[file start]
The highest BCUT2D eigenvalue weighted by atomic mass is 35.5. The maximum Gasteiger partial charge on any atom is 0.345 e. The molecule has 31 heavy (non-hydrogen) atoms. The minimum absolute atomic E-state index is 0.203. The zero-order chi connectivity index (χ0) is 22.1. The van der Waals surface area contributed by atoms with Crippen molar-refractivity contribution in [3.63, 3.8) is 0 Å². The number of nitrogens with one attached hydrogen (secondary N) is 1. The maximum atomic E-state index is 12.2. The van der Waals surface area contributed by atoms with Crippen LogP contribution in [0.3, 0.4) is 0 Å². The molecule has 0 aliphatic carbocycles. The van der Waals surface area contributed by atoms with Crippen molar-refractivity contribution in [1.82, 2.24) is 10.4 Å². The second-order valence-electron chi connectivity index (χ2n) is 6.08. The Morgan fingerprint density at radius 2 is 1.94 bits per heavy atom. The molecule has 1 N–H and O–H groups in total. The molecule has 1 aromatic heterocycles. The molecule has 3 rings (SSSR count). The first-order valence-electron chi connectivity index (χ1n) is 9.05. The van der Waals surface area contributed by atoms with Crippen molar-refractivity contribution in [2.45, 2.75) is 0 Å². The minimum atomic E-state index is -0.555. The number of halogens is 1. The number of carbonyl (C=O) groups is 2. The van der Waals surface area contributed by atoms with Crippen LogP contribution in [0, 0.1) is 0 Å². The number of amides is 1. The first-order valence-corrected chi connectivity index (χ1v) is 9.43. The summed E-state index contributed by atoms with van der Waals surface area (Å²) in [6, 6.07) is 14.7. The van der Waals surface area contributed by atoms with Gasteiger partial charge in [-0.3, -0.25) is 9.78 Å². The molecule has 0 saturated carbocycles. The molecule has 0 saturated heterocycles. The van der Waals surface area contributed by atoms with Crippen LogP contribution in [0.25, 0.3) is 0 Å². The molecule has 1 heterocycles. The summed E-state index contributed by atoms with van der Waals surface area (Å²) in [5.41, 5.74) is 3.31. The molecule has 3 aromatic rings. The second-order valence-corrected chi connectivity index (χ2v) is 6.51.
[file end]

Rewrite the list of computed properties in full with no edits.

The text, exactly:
The highest BCUT2D eigenvalue weighted by atomic mass is 35.5. The maximum Gasteiger partial charge on any atom is 0.345 e. The molecule has 31 heavy (non-hydrogen) atoms. The minimum absolute atomic E-state index is 0.203. The zero-order chi connectivity index (χ0) is 22.1. The van der Waals surface area contributed by atoms with Crippen molar-refractivity contribution in [3.63, 3.8) is 0 Å². The number of nitrogens with one attached hydrogen (secondary N) is 1. The maximum atomic E-state index is 12.2. The van der Waals surface area contributed by atoms with Crippen LogP contribution in [0.3, 0.4) is 0 Å². The molecule has 0 aliphatic carbocycles. The van der Waals surface area contributed by atoms with Crippen molar-refractivity contribution in [1.82, 2.24) is 10.4 Å². The second-order valence-electron chi connectivity index (χ2n) is 6.08. The Morgan fingerprint density at radius 2 is 1.94 bits per heavy atom. The molecule has 1 N–H and O–H groups in total. The molecule has 1 aromatic heterocycles. The molecule has 3 rings (SSSR count). The first-order valence-electron chi connectivity index (χ1n) is 9.05. The van der Waals surface area contributed by atoms with Crippen molar-refractivity contribution in [2.45, 2.75) is 0 Å². The minimum atomic E-state index is -0.555. The number of halogens is 1. The number of carbonyl (C=O) groups is 2. The van der Waals surface area contributed by atoms with Crippen LogP contribution in [0, 0.1) is 0 Å². The number of amides is 1. The first-order valence-corrected chi connectivity index (χ1v) is 9.43. The summed E-state index contributed by atoms with van der Waals surface area (Å²) in [6, 6.07) is 14.7. The van der Waals surface area contributed by atoms with Gasteiger partial charge in [-0.3, -0.25) is 9.78 Å². The molecule has 0 saturated carbocycles. The molecule has 0 saturated heterocycles. The van der Waals surface area contributed by atoms with Crippen LogP contribution in [0.25, 0.3) is 0 Å². The molecule has 1 heterocycles. The summed E-state index contributed by atoms with van der Waals surface area (Å²) in [5.41, 5.74) is 3.31. The molecule has 3 aromatic rings. The second-order valence-corrected chi connectivity index (χ2v) is 6.51.